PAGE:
Part one of the two-night first Democratic primary debate took place in Miami on Wednesday night, and while President Donald Trump was largely correct that the event was “boring,” it did have a few moments that were interesting enough to spark conversations and memes.
Some of the more interesting moments came when, completely unprompted, three of the Democratic candidates on stage — former Texas Rep. Robert “Beto” O’Rourke, New Jersey Sen. Cory Booker, and former Obama Housing and Urban Development Secretary Julian Castro — all spoke in Spanish.
The Washington Free Beacon reported that in the opinion of at least one Hispanic Democratic strategist, the Spanish-speaking that was no doubt intended to appeal to Hispanic and Latino voters came across as unwanted “Hispandering” that probably wasn’t as effective as the candidates had hoped.
Providing post-debate analysis for MSNBC, Democratic strategist Fernand Amandi acknowledged the importance of outreach to the Hispanic and Latino communities but felt that the candidates failed with their “D- high school Spanish.”
“There are many voters in the state of Florida who are Hispanic. We saw, not one, but two candidates last night on the stage speaking Spanish,” MSNBC host Stephanie Ruhle said.
Ruhle noted that “(Democratic candidate) Marianne Williamson made a joke on Twitter saying, ‘I guess I have to learn Spanish by tomorrow night at 9 P.M.’ Is that a winning move to draw voters in? … Was doing that a good move for the primary?”
Amandi replied, “You know, I think it signals the importance, Stephanie, of the Hispanic vote, the fact that many — unprompted — went there with the Spanish language.”
“But it felt a little bit like ‘Hispandering’ to me,” he continued to chuckles from the rest of the panel.
“And if you’re going to do some of this stuff, come out with a little bit better than the D- high school Spanish, you know, at least you want to go with the A+,” Amandi said.
“But having said that, it is an important segment of the electorate and you see the case being made, and I think that’s something, perhaps tonight, we’ll see tonight if another candidate, or two, decides to go in that direction as well,” he added.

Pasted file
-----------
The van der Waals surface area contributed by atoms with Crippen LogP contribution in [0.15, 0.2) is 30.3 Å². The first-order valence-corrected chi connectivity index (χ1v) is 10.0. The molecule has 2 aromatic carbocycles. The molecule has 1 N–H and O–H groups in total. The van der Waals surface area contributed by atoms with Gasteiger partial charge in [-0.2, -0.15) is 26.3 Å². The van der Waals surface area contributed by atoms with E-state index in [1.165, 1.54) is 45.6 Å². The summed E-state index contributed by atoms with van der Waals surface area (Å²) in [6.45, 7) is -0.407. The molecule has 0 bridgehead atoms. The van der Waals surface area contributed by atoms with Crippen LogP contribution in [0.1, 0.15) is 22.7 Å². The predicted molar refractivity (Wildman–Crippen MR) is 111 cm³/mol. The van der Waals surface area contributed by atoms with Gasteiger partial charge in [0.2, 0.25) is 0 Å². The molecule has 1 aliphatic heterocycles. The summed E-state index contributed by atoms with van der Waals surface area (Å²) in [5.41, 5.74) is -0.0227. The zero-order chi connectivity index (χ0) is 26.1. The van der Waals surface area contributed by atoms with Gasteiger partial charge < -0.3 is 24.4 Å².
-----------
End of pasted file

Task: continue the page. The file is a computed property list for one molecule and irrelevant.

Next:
The quality of the Spanish aside, it was a blatantly obvious attempt at pandering for support among the bilingual and Spanish-speaking voters that make up a growing segment of the Democratic Party’s base.
The most hilarious part of it all, however, was the look on Booker’s face when O’Rourke — the Irish Texan who has occasionally been portrayed as Hispanic by the liberal media — began to speak in less-than-perfect Spanish in answer to a question about tax policy.
That side-eye look from Booker spoke loud and clear: “How dare you use my planned gimmick to pander to voters before I had a chance to do so!”
As to whether any of the candidates in the second part of the debate to be held Thursday night will speak Spanish remains to be seen. South Bend Mayor Pete Buttigieg, said to be at least conversational in eight languages, could throw everyone for a loop with a diatribe in Norwegian.
Whether “Hispandering” plays well with Hispanic and Latino voters or comes across as condescending also remains to be seen, but given the utter lack of self-awareness of many in the Democratic Party, how the candidate’s actions are received by actual voters doesn’t seem to matter much at all.
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